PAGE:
On the other hand, the Nevada and New York Republicans do not appear to have reached the same conclusions.  As noted above, neither Ensign nor Sanford are currently charged with illegalities so the severity of the scandal can be said to be more moderate.  But one cannot ignore the political leanings of the two Republicans on ‘moral’ issues.  Both have been outspoken critics of other elected officials whose infidelities have become grist for the publicity mill and both were active in the efforts to have an unfaithful president removed from office.  (I will accede to the point that those efforts will in part predicated on the allegations of perjury not just on the underlying infidelity but note that both Governor’s lied in their efforts to avoid detection albeit not in a perjury context.)  An interesting side note is that both Republicans were included on most short lists for the Republican presidential nomination for 2012. 

While I suspect that somewhere someone is doing extensive polling on the precise nature of how various demographic groups are viewing the various storylines, the blogosphere shows its own sets of reactions that are telling.  My own unscientific review of bloggers views is that Republican and right leaning bloggers do not appear to be bothered by the apparent hypocrisy of the Republican Governors’ condemnations of  others juxtaposed to their own infidelity and cover-up, and they are quick to emphasize the apparent criminality associated with the Democrats’ scandals.  On the other hand, Democratic bloggers seem greatly offended by the apparent hypocrisy of the Republicans  but are not overly vocal in their calls for resignation.  Could it be that Democrats are taking the longer view on how all this will play out in 2010 and 2012?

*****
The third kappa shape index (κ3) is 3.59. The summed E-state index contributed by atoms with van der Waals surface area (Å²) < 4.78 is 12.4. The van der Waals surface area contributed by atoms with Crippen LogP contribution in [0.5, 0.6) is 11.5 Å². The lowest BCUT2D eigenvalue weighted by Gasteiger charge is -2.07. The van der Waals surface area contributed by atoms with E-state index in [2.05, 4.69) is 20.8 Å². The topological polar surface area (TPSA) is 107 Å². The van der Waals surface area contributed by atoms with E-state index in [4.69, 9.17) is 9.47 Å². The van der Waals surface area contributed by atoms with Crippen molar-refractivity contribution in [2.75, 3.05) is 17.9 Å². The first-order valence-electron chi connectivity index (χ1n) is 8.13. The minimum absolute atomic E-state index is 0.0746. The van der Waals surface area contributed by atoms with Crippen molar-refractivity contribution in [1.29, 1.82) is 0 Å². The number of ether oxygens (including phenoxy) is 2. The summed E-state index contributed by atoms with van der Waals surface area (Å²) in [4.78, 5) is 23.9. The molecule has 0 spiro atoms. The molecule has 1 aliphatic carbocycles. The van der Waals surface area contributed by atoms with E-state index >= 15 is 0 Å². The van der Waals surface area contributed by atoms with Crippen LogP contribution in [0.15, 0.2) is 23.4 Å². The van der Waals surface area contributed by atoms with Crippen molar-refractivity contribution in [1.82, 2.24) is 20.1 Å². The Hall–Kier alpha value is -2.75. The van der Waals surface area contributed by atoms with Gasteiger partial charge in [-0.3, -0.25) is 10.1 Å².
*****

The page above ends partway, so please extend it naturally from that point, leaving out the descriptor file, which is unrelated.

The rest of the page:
Blogosphere and polls aside, the real issue, in my view,  is the impact of all this on  the “silent majority” of Republican voters and what they actually think of all this.  Are they forgiving of their leaders?  Will the failure to cleanse their party shift some of those on the left fringes of the right, the so-called Reagan Democrats,  back to the Democratic Party?  Will the abilities and politics of Ensign and Sanford enable them to restore their own images sufficient to limit any spillover on other Republican candidates in 2010?  Will the far right/party base lose its enthusiasm as contributors and grass root supporters in sufficient quantities to deepen the Republican slide that started in 2006?  Will it turn out that the “11th Commandment”, in stopping Republicans from taking the actions that the Democrats took with Spitzer and Blagojevich turn out to be the metastatic force that the Democrats appear to have avoided?

No one can assert that the Republican Party is as strong as it would like to be is most states (South Carolina could be an exception) or on the national scene.  These two June disclosures obviously don’t help